Law enforcement can’t authorize the sale of CBD oil under Julian’s Law, or enforce the .9 percent THC limit in Julian’s Law, because Julian’s Law doesn’t authorize the sale of CBD oil…
But, Julian’s law is not relevant, because CBD oil is specifically excluded from the definition of marijuana anyway…
What Levels of THC are Legal in CBD Oil Under Federal Law?
Despite the repeated claim in media articles and by law enforcement that there is a .3 percent limit for THC content under federal law, that’s not clear, either.
The source of the .3 figure is the 2014 “Farm Bill,” Section 7606 of the Agricultural Act 2014 (7 USC 5940), which defines “industrial hemp” as Cannabis Sativa L., or any part of the plant, that has a THC content of not more than .3 percent on a dry-weight basis.
So, .3 is the limit, right?
No. The Farm Bill authorizes the cultivation of hemp plants for research purposes only. It does not authorize cultivation of hemp plants for commercial sale of CBD products – I’m not aware of any federal statute that does – which means, under federal law, it is possible that no amount of THC is acceptable in CBD oil products.
Can SLED or Myrtle Beach Police Arrest People for CBD Oil?
In their public statements, they are implying that they will arrest and charge people if they are selling CBD oil with a THC content greater than .3 percent or .9 percent, depending on who’s talking.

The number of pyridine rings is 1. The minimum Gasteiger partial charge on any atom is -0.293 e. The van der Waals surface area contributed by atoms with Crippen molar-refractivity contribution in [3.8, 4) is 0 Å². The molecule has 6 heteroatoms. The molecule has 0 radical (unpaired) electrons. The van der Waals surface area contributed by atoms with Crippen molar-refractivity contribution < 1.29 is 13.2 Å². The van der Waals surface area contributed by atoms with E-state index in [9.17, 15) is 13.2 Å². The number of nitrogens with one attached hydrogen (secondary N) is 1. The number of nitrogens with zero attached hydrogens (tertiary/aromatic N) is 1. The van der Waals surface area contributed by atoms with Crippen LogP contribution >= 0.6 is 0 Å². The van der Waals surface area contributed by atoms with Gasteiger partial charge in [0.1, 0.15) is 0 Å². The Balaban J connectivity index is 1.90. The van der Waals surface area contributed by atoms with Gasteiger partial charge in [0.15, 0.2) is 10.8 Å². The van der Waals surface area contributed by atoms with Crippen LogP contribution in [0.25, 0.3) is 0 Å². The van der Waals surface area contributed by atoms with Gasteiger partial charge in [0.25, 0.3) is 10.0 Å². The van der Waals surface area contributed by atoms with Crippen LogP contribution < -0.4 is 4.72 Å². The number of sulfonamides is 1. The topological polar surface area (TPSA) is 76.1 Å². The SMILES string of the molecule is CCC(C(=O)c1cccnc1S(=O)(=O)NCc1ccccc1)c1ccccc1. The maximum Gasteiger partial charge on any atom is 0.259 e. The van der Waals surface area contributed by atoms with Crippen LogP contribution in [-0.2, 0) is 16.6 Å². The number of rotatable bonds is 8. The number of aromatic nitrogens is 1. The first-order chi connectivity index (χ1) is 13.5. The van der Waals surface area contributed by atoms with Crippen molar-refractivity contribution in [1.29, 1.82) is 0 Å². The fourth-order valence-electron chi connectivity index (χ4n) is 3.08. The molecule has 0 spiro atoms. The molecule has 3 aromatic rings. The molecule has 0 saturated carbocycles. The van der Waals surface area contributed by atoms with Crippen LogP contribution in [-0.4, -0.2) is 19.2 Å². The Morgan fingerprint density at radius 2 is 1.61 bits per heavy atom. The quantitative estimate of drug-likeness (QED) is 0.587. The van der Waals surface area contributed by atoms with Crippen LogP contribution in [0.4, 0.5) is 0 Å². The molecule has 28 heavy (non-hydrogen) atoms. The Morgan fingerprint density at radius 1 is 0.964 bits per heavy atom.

The same SLED official who said THC content greater than .9 percent is illegal is quoted in another media article as saying “If it tests positive at all for THC it’s considered marijuana,” implying that they will arrest and charge people even if the content is under .9 or .3 percent.
Can they do that?
They can arrest anyone they want – the question is 1) can they convict a person and 2) will it be a wrongful arrest that exposes them to a civil lawsuit after the case is dismissed…
They have a mess if they try. To recap:
- State law enforcement cannot charge someone under federal law;
- They could notify federal authorities, but, as far as I know, federal law enforcement is not currently charging people for possessing or selling CBD oils;
- The .3 limit cited in federal law, assuming it comes from the Farm Bill, only applies in cases where hemp is grown for research purposes anyway;
- The .9 limit cited by SLED has no application to the sale of CBD products; and
- SC state law excludes CBD oil from the definition of marijuana.
Do I Need Legal Advice if I am Selling CBD Oil Products in Myrtle Beach?
If you intend to grow hemp, extract CBD oil from the hemp, or distribute CBD products at a retail location or online, you are navigating a legal minefield. There are too many moving parts to cover in a blog post, and the interpretation of the relevant laws, selective enforcement of the laws, and the laws themselves are a moving target that will continue to develop.
If you intend to sell CBD products, you need legal counsel who is familiar with this quickly developing area of law and your unique circumstances – to limit your exposure to arrests, fines, civil penalties, or being shut down by authorities.
Do not rely on information in this blog post without consulting an attorney who is familiar with the changing laws and your individual circumstances.